If everyone was right about the WMDs’ existence, then Bush is responsible, and Rumsfeld directly responsible, for the fact that we don’t know who now possesses them, let alone where they are. Isn’t that exactly what we were going to war to prevent??

Many a truth is said as jest.
Responding to the OP: if there weren’t WMDs in Iraq, then this may be bigger than Watergate, but not much so. Dubya should be impeached, but won’t be because the Congress is GOP-controlled.

But if there were WMDs, and the failure of the Bush-Rumsfeld war plan to even try to secure them once Saddam couldn’t, turns out to have enabled them to fall into terrorist hands, then when the formerly Iraqi WMDs are used against US citizens, people won’t want to have Bush impeached. They’ll want to have him lined up against a wall and shot.

So yeah, this could dwarf Watergate. Let’s hope it doesn’t.

That would be Howard Dean, right, as opposed to John Dean who wrote the article being discussed?

I believe that John Dean of Nixon’s time is deceased. I think he died 2 years ago.

Well, I think we need to distinguish between two types of activity here: domestic and international. International hijinks never seem to trigger the type of indignation that domestic ones do. With LBJ we had Gulf of Tonkein, with Nixon we had the Cambodia bombing and the deception about how well the war was going, with Reagan we had Iran-Contra. Sure, investigations were conducted in some cases, scapegoats found in some cases, and a lot of blustering and rhetoric, but nothing ever rose to the level of impeachment.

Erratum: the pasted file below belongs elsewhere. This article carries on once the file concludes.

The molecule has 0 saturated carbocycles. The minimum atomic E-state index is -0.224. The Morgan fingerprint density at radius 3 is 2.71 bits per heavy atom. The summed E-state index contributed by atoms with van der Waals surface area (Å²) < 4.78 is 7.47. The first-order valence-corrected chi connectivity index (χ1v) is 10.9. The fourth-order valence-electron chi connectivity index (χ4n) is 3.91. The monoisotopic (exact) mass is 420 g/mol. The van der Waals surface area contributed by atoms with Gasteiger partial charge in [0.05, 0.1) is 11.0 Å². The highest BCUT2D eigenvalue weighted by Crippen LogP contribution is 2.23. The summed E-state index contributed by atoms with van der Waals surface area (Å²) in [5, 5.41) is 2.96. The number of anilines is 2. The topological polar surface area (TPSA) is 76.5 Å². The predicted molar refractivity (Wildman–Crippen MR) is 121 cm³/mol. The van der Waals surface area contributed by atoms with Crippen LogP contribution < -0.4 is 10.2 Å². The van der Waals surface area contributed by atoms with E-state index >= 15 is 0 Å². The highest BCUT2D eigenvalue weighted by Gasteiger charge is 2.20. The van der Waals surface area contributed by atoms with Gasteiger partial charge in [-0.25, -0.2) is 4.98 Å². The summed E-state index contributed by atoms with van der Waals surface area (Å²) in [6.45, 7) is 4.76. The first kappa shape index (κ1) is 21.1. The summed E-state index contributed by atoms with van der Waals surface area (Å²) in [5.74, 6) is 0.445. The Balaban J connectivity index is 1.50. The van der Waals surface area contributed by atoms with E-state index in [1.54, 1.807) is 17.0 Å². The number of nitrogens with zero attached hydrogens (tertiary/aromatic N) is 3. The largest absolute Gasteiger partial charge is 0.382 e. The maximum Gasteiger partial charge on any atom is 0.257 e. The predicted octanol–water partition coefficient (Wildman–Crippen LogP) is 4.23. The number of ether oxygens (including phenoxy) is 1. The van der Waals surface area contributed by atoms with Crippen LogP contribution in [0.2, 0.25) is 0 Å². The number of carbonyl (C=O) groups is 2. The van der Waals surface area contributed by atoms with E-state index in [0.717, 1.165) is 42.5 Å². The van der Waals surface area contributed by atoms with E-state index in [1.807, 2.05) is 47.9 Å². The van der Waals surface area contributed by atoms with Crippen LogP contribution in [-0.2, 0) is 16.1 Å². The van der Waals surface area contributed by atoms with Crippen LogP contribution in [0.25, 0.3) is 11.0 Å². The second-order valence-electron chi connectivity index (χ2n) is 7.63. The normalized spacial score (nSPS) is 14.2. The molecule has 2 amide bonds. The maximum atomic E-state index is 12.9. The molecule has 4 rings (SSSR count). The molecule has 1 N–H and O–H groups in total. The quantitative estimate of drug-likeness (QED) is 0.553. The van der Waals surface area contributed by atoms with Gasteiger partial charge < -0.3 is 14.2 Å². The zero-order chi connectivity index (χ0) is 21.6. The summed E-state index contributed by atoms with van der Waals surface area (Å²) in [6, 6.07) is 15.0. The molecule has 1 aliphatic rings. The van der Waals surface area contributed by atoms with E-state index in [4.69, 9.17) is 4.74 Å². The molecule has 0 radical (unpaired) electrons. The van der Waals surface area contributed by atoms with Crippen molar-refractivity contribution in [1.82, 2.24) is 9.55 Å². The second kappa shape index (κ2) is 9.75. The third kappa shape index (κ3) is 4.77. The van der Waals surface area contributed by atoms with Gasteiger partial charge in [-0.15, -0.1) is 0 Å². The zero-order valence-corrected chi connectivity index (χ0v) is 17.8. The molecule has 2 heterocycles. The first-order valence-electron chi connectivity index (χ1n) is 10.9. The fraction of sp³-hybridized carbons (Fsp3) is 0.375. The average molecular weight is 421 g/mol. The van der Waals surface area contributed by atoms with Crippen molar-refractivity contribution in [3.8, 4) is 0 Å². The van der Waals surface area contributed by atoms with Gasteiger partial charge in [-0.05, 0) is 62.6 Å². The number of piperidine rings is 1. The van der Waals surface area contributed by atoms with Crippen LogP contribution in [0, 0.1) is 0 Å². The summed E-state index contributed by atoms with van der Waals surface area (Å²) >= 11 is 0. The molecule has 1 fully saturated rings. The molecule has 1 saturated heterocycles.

For Nixon (I realize, not impeached) his downfall came from an organized campaign of intimidation aimed at undermining the electoral process. It consisted of a lot more than just a burglary at the Watergate hotel. There was witness intimidation, stealing confidential psychiatric records, misuse of the office for personal political power, etc, etc.

For WJC, it was once again domestic hijinks. Lying to the independent counsel about personal relations, travelgate, whitewater, etc. etc.

I’m not passing judgment on the veracity of these charges in this post. My point is that if the issue relates solely to international politics, there never seems to be much movement for impeachment. It’s only if the issues moves into the domestic arena, that we’ve seen calls for impeachment.

My personal belief is that this is because a lot of Americans tend to view our leaders as acting in our best interests with regards to the international scene. So, the “I did what I had to do to ensure American interests” sits well with a large segment of the population. However, using the office for domestic personal gain is viewed as an affront to the American people, and they would then move to bring down the President.

So, the only way I could see this rising to the level of impeachment is if somehow this gets tied to direct personal gain for Bush in a very concrete way. I’m not talking about things like getting donations from Haliburton, but if let’s say Bush and co. had worked out some complex plan for personal financial gain tied to the invasion, then that could certainly undo him. Barring that, I don’t see much else happening.

No. It’s the same guy.


If the point of your post of that link with no comment was to show that Newsmax actually does make Fox News look fair and balanced by comparison, then you have succeeded admirably.

Nothing screams journalistic quality like having a vitamin ad as the third headline on the front page.

The Watergate scandal grew slowly. The break-in was in June of 1972 and Nixon resigned from office in August, 1974. Believe me, there were plenty of Republicans anxious to get to the truth of the matter and to get Nixon out of office. Senator Howard Baker comes to mind. The Republicans knew that revelations about Nixon were reflecting poorly on the party. But more importantly, it was a matter of integrity.